First, there was my father, or the sperm donor as I affectionately referred to him. He was a bass player in the house band at a bar my mother frequented in nursing school. Mom says he was hot - early twenties, average height, slim, long blond hair, blue eyes. Apparently, he smoked a lot of pot and put away a lot of Jim Beam and Mom, only nineteen at the time, was impressed. When she told him she was pregnant, he decided the only place his career would ever take off was San Francisco, so he left, promising to send for her when he got settled. She never heard from him again.

Mom had gone to a good Catholic nursing school for a year and a half before she was thrown out for not being a good Catholic girl. She wasn't able to finish her education to become an RN by the time I was born, but she did manage to become a licensed practical nurse. It didn't pay as much, but it was enough, considering she was still living with her mother. Her father had passed away when she was in high school. Unfortunately, my grandmother wasn't any more thrilled than the nursing school about Mom's `loss of faith'. She didn't throw Mom out but she made her views on Mom's unwed pregnancy very clear. By the time I was one, Mom had had enough of Grandma's lectures and packed me up and went to San Francisco, looking for the sperm donor. She must have really loved him, or thought she did, anyway.

At any rate, she never found him. Not that she really thought she'd have much luck finding a nomadic musician named Jim Smith (yes, that really was his name) in a city full of nomadic musicians. But she took a liking to the city and wasn't thrilled with the idea of going back to live with Grandma, so we stayed.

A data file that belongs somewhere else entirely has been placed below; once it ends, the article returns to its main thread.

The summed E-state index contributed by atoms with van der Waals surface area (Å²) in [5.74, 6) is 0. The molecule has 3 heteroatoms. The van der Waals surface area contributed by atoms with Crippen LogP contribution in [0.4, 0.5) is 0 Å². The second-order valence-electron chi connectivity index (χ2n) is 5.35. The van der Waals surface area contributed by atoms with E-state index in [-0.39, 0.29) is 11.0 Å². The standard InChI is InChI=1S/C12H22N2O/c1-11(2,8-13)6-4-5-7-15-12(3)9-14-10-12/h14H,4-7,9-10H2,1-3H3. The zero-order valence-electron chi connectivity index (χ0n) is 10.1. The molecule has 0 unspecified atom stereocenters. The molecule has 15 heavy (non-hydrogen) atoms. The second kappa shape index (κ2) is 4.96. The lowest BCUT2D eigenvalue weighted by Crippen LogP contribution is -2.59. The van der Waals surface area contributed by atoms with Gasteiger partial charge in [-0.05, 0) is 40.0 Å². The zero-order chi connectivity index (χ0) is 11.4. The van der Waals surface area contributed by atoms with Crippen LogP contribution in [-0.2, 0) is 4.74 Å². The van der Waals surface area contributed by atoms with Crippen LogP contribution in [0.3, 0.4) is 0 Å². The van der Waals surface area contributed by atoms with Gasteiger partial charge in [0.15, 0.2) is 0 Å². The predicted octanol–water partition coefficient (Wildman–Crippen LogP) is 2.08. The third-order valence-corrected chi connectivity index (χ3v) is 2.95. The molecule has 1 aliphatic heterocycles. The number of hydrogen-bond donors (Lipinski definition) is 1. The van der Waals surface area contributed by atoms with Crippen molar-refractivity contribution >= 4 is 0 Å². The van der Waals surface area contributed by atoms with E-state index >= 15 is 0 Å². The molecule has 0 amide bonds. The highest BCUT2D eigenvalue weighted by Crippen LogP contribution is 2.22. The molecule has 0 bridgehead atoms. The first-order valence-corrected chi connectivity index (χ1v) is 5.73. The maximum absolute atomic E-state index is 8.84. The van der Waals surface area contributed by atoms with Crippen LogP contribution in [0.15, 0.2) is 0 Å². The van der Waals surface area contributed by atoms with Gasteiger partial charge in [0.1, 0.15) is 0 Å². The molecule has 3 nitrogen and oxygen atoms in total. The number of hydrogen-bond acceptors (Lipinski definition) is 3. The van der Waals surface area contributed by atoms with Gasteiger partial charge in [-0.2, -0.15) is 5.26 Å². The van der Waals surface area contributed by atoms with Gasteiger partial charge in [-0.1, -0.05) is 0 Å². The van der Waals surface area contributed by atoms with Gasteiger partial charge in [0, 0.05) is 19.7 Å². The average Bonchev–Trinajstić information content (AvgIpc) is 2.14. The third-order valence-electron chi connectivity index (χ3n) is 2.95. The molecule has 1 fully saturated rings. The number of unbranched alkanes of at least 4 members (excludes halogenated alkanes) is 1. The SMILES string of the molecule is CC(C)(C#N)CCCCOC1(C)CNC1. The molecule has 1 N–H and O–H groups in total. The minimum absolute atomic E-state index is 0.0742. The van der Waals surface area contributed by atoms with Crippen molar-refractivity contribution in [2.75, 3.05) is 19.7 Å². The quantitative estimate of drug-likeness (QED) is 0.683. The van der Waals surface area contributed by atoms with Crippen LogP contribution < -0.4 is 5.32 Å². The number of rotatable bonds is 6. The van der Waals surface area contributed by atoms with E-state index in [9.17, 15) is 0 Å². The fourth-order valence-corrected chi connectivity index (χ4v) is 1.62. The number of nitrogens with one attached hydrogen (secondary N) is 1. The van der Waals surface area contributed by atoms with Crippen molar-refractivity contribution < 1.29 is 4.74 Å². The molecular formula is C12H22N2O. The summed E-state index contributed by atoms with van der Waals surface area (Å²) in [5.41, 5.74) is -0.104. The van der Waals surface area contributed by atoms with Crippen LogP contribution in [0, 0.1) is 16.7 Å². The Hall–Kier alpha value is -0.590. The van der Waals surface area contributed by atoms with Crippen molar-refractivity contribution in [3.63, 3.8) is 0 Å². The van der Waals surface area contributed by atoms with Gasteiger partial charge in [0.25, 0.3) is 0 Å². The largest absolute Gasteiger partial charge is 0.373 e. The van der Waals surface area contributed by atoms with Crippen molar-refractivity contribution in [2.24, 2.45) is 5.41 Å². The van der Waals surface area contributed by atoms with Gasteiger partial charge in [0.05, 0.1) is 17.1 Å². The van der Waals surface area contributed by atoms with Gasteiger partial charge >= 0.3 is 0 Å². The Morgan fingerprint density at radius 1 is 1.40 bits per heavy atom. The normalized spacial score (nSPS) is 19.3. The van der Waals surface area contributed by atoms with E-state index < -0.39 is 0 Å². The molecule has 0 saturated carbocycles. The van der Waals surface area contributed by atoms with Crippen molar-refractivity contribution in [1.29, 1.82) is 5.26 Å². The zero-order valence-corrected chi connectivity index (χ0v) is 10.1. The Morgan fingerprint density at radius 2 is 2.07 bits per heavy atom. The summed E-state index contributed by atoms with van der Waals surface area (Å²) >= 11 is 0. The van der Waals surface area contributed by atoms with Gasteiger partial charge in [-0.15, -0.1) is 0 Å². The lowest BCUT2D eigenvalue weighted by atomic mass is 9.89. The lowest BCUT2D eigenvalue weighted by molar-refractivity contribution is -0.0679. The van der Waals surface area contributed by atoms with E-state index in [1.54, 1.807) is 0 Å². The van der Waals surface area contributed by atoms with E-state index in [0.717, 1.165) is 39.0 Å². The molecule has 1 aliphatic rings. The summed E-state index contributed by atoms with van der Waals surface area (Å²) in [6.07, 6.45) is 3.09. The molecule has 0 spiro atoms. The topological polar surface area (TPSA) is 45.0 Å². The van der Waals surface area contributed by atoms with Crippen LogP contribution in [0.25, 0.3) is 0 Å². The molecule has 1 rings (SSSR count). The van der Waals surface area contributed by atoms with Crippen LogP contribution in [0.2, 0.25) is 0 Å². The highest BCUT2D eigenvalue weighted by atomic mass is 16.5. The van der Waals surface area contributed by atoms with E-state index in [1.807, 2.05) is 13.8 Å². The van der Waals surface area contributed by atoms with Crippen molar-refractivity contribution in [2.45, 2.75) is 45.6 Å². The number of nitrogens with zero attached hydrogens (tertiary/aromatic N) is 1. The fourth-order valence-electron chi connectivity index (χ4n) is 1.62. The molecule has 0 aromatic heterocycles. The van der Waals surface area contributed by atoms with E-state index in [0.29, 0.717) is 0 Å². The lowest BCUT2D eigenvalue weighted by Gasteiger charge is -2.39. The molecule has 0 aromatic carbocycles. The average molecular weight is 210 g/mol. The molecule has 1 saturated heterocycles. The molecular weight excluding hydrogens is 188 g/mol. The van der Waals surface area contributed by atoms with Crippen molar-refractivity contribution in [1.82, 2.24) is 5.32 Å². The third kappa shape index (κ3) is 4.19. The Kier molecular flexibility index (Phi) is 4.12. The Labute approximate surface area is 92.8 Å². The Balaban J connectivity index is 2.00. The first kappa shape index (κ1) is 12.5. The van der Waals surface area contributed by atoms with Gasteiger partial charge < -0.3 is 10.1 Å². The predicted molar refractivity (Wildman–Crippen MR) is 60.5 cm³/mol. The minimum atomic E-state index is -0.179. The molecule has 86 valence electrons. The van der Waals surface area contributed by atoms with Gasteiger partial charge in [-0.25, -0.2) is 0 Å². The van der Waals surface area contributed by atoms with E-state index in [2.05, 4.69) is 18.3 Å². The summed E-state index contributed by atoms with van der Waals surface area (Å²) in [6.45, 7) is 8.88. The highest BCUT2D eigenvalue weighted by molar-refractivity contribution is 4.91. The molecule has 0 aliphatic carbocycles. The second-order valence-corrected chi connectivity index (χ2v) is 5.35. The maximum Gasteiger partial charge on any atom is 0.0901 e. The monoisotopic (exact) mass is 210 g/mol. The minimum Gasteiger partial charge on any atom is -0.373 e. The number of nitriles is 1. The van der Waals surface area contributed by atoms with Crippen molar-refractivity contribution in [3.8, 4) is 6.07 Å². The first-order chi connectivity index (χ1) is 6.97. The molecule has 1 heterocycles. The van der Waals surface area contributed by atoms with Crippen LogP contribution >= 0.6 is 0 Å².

Mom found a job in a hospital that had an onsite daycare center, so that's where I spent most of my time until I started school. When Mom went out socially it was usually to a rock club, probably still looking for the sperm donor. When I was four she met Dan, a former roadie who was a jack-of-all-trades at a club. It was apparently love at first sight because they were married in a matter of weeks. He turned out to be even less ambitious than he first appeared and worked less and less as time went on. In my only memories of him he's lying stoned on the couch, staring at the ceiling, music blasting on the stereo. Mom didn't put up with that for very long and divorced him when I was seven.

For her next venture into romance she went in the opposite direction, falling for Rob, an Army major stationed at the Presidio. Within months of their marriage he was transferred to Fort Campbell on the Kentucky-Tennessee border. While Clarksville, TN was a nice enough little city, both Mom and I experienced real culture shock after living in San Francisco for so long. And Rob really was the total opposite of Dan - a type-A, driven, intensely disciplined military man. His personality was also the opposite of Mom, who was an easy-going free spirit. They also differed on attitudes toward child rearing. I was nine when they married and twelve when Mom and I moved an hour down the road to Nashville to await divorce number two. For a year and a half she worked at the hospital at Vanderbilt University and by the time the divorce was final she had met Darren, a record producer.

Darren seemed a good compromise between Mom's two husbands - a laid back guy with a responsible job in the music industry. While Mom was a bit gun-shy about getting married again, she agreed to move to LA with him when he was offered a job there. We'd barely settled into a rented house in Silver Lake when his big flaw surfaced - a roving eye. He flirted with just about every woman under forty and seemed to want to fuck anyone who flirted back. Mom chose to believe it was harmless for the longest time. Even when it became obvious to me that he was doing more than just flirting, she looked the other way.

By this time I was in high school and had realized I was gay. I came out to Mom almost as soon as I knew it myself. She and I had always been close and during my childhood in San Francisco she had had a number of gay friends. Darren didn't seem at all bothered by my sexual orientation either. Apparently he had met lots of gay folks in the music business. While I was open about being gay, I hadn't yet done anything about it.